Here’s SFWC’s hook: “Learn from the experts. Meet the right agent & editor. Get your book published. Make it a bestseller!”
Now, honestly, I don’t know if it can do all that, but you’ll be closer than you would be if you sat at home buffing up your Facebook profile for certain. You will meet all kinds of people, maybe find a new improved critique group, a professional reader (like me!), and maybe (if your elevator pitch is good enough) get the go-ahead to send a senior editor your manuscript.
EVENT DETAILS & UPDATES: www.SFWriters.org
Look for me and say “hey” when you find me. I’m likely to be hanging in the Cafe Ferlinghetti.
I volunteered for the first time at the San Francisco Writers’ Conference at the Mark Hopkins Hotel over Valentine’s weekend and had quite a positive professional experience there. I would have blogged about it sooner, but at the tail end I came down with a nasty head cold that wiped me out for a bunch of days. I suppose I was due for a whomper— had been staying well despite everyone around me succumbing to it.
Anyone can learn about the conference at the website, www.SFWriters.org, so I won’t bore you with the details. I do want to mention some of the highlights for me, and end with a cautionary tale.
My first duty was hosting and timekeeping for a standing-room only workshop led by a woman named Philippa Burgess, an Entertainment Professional, who discussed the importance of branding and connected it, in particular, to a writer’s “elevator pitch:” that 15-35 seconds of selling what you’re writing about to a VIP in an elevator.
Going up, of course.
She convincingly led a few participants’ dull elongated tales of what they write towards concise, albeit generic buzz words that they may not have considered applied to what they did before.
Ah, the marketing element of what a writer does. Don’t you love it.
Later, I enjoyed listening to Alan Rinzler, the Executive Editor of Jossey-Bass/John-Wiley, and an independent developmental editor (way more $$$ than I am!). When I worked with Andrea, I pitched a couple of books to him, and know he’s one of the most long-standing editors around.
I respect him, and am trying to believe his presentation, titled: “Why There’s Never Been A Better Time for Writers Seeking Publication.” He gave his audience some numbers: in 2009, the stock value of his publishing company went up 18.8%. The unit sales for Jossey Bass were up 4%. But, of course, the cynic (and non-math major) in me recognizes that even a 20% increase from the 2008 loss might still be a drop from the 2007 numbers. I’m only guessing.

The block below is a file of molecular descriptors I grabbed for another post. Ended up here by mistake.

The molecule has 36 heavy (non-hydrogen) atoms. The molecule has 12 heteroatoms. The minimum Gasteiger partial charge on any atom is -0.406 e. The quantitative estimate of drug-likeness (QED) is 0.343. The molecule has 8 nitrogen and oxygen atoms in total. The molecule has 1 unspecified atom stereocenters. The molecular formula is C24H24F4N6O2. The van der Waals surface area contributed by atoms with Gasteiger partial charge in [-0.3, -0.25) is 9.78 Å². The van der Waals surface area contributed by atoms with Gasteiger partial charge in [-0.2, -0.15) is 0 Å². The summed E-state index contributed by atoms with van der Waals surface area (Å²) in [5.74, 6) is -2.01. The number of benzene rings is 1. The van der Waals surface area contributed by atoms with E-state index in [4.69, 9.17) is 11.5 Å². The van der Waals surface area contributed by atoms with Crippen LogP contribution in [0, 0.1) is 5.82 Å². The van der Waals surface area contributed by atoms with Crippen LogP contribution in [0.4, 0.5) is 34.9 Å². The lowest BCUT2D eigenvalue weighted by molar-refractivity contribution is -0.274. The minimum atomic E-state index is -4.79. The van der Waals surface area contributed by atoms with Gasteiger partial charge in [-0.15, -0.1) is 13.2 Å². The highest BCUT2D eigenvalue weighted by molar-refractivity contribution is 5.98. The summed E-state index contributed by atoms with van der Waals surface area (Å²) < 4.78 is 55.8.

Something interesting he did say, however, was that there were more debut novels in 2009 than ever before. He emphasized that this number was not including publish-on-demand debuts, but traditional publishing houses. But I am unclear as to whether these were debut novels put into circulation or debut novels purchased by the houses for later publication/release. It takes sometimes well over a year to get a book on the shelves from the time an editor buys it for his/her house.
In any case, I am trying to believe him. That if only something is good enough, ripe enough, the pickers are there waiting with aprons open. It is hard not to be skeptical knowing that Kobbie’s novel was just passed on. I still stand by it: It is a fantastic book. She was robbed.
Speaking of Kobbie’s novel, I made certain to connect with one of the editors who carefully considered it before her team passed: Caitlin Alexander, senior editor at the Random House Publishing Group. What a marvelous woman and empathetic editor! I proctored her table during a session known as Ask A Pro, where anyone from the conference can come sit down with an important professional and has three undivided minutes of his/her time. The attendee can do a two minute pitch and receive a one minute critique, or ask a question about the process, however they decide to do it.
Amazingly, quite a few conference attendees had no idea who they were talking to. They wanted her opinion on how they might improve their chance to get an agent the next day. “Hello!” I wanted to shout at them, “This is a senior editor at Random House! She buys Fiction!”
Listen up, all of you who are hoping to be published by a major publisher! You need to get an agent so you can get three minutes in front of Caitlin Alexander and her ilk. If you have three minutes with her, BE READY TO PITCH YOUR STORY! You can worry about the agent after she says “Please send me the first 50 pages with SFWC in the subject heading.”
This is why people need a publishing consultant who understands the biz even just a little bit. The books say “you need an agent.” True. Very True. But, I guess it’s more than common sense that says if you have that elevator moment with an editor from a big house, don’t ask them about getting an agent. Have your key words at the tip of your tongue.